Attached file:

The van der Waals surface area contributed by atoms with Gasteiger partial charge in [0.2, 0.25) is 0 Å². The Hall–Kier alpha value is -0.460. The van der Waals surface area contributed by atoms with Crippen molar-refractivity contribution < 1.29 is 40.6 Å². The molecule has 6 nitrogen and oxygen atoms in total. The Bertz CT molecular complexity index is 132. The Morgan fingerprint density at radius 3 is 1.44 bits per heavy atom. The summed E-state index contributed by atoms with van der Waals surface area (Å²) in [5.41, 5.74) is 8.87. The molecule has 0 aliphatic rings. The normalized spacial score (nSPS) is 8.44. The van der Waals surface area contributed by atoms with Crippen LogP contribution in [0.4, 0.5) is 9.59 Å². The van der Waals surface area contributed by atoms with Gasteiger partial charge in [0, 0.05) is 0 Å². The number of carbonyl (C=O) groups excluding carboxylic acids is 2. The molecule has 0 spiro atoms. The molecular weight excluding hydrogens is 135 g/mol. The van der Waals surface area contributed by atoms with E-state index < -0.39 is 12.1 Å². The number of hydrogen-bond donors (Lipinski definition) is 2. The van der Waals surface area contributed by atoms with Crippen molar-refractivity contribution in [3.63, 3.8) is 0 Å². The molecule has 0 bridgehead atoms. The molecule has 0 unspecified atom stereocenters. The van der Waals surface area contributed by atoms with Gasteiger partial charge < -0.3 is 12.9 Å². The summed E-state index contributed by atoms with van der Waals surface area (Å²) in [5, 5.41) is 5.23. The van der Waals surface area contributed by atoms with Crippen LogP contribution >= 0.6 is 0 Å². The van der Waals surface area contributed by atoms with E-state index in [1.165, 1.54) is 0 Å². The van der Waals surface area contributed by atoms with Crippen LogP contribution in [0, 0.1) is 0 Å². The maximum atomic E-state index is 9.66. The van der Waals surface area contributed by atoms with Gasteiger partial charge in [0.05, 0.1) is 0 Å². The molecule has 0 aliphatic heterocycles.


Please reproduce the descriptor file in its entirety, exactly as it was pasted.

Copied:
The van der Waals surface area contributed by atoms with Gasteiger partial charge in [0.2, 0.25) is 0 Å². The Hall–Kier alpha value is -0.460. The van der Waals surface area contributed by atoms with Crippen molar-refractivity contribution < 1.29 is 40.6 Å². The molecule has 6 nitrogen and oxygen atoms in total. The Bertz CT molecular complexity index is 132. The Morgan fingerprint density at radius 3 is 1.44 bits per heavy atom. The summed E-state index contributed by atoms with van der Waals surface area (Å²) in [5.41, 5.74) is 8.87. The molecule has 0 aliphatic rings. The normalized spacial score (nSPS) is 8.44. The van der Waals surface area contributed by atoms with Crippen LogP contribution in [0.4, 0.5) is 9.59 Å². The van der Waals surface area contributed by atoms with Gasteiger partial charge in [0, 0.05) is 0 Å². The number of carbonyl (C=O) groups excluding carboxylic acids is 2. The molecule has 0 spiro atoms. The molecular weight excluding hydrogens is 135 g/mol. The van der Waals surface area contributed by atoms with E-state index < -0.39 is 12.1 Å². The number of hydrogen-bond donors (Lipinski definition) is 2. The van der Waals surface area contributed by atoms with Crippen molar-refractivity contribution in [3.63, 3.8) is 0 Å². The molecule has 0 bridgehead atoms. The molecule has 0 unspecified atom stereocenters. The van der Waals surface area contributed by atoms with Gasteiger partial charge < -0.3 is 12.9 Å². The summed E-state index contributed by atoms with van der Waals surface area (Å²) in [5, 5.41) is 5.23. The van der Waals surface area contributed by atoms with Crippen LogP contribution >= 0.6 is 0 Å². The van der Waals surface area contributed by atoms with E-state index in [1.165, 1.54) is 0 Å². The van der Waals surface area contributed by atoms with Crippen LogP contribution in [0, 0.1) is 0 Å². The maximum atomic E-state index is 9.66. The van der Waals surface area contributed by atoms with Gasteiger partial charge in [0.05, 0.1) is 0 Å². The molecule has 0 aliphatic heterocycles.